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Thumbs Up/Thumbs Down

August 25, 2012
The Journal

Say it ain't so, Lance

THUMBS DOWN: For years Lance Armstrong seemed to be a sports story too good to be true: a survivor of testicular cancer who bounces back to dominate one of the most gruelling sports events in the world, winning the Tour de France seven years in a row.

Now, despite never failing a drug test of any kind, Armstrong is being stripped of those titles and honors and is banned for life from bicycle racing, on charges that he and his team were doping the whole time. The U.S. Anti-Doping Agency based its allegations on tesimony from more than a dozen unnamed witnesses they said had first hand knowledge of the doping, including, no doubt, several members of his US Postal team.

Armstrong had been fighting the allegations, but announced Thursday he would give up the battle, saying he was tired of fighting a losing battle against unfair accusations. He's pleading nolo contendere, leaving us all in a cloud of uncertainty - was he the greatest cyclist ever, or the most successful cheat? We may never know for sure. The sport, which has a long history of doping scandals, is diminished as well. It may never recover.

Contract settled

THUMBS UP: District 88 settled its contract negotiations with teachers for the current biennium, and the two years following. That comes after teachers worked last year on the old contract. The district is now set for the next three years.

This benefits the district in budgeting for the next three years. It will know, through 2015, what its teaching costs will be. It's a lot easier planning a budget when you don't have to estimate the major portion of your expenses.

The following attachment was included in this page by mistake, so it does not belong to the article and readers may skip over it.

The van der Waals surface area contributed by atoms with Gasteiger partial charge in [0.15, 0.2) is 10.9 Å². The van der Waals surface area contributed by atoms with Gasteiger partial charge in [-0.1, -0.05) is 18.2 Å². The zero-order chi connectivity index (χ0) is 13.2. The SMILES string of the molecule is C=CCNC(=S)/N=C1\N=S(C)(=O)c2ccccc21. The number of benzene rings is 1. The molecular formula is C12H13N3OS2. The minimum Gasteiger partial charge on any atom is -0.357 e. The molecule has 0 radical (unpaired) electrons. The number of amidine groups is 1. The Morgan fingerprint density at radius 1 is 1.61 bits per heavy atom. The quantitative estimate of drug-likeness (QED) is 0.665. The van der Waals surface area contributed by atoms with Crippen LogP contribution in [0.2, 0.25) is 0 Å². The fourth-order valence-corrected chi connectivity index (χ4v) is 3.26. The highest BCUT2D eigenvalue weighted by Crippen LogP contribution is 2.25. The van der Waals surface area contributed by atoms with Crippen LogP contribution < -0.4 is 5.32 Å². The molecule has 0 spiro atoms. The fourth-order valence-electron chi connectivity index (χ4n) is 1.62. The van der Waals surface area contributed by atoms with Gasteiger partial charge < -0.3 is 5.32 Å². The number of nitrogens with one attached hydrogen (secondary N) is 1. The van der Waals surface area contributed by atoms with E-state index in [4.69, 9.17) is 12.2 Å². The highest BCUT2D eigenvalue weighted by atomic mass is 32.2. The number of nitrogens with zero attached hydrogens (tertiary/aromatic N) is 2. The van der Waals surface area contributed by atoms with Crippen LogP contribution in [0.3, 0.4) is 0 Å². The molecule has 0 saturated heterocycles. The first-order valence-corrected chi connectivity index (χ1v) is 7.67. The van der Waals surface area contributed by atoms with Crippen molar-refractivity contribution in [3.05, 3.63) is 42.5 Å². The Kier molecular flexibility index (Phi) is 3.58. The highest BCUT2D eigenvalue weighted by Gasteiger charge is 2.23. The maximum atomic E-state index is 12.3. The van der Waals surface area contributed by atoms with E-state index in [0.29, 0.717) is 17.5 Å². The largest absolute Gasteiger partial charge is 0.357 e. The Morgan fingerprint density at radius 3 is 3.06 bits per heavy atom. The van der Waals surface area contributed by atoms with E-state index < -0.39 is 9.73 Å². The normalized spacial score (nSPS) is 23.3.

Financially, we think the district and teachers reached a reasonable and modest settlement. Last year's payroll will remain the same as it was, with no retroactive increases. The overall impact on the district's costs will be 1.982 percent over 2011-2013, and 2.326 over 2013-2015.

The district has also capped its contribution toward health care costs, and teachers will be assuming some of that burden.

Brodkorb costs rise

THUMBS DOWN: The legal expenses to the state Senate Republican Caucus in the Michael Brodkorb lawsuit reached $100,000 this week, according to the Associated Press, which obtained copies of the latest invoices from the law firm working on the case.

Brodkorb is the former senior communications aide for the Senate Republicans who was fired last fall after it was revealed he was having an affair with then-Sen. Majority Leader Amy Koch. He is suing for defamation, invasion of privacy and gender discrimination, claiming female staffers who had affairs with male legislators were not fired.

We have said before that this expense should be born by the Republicans, not the state's taxpayers. We still think so.



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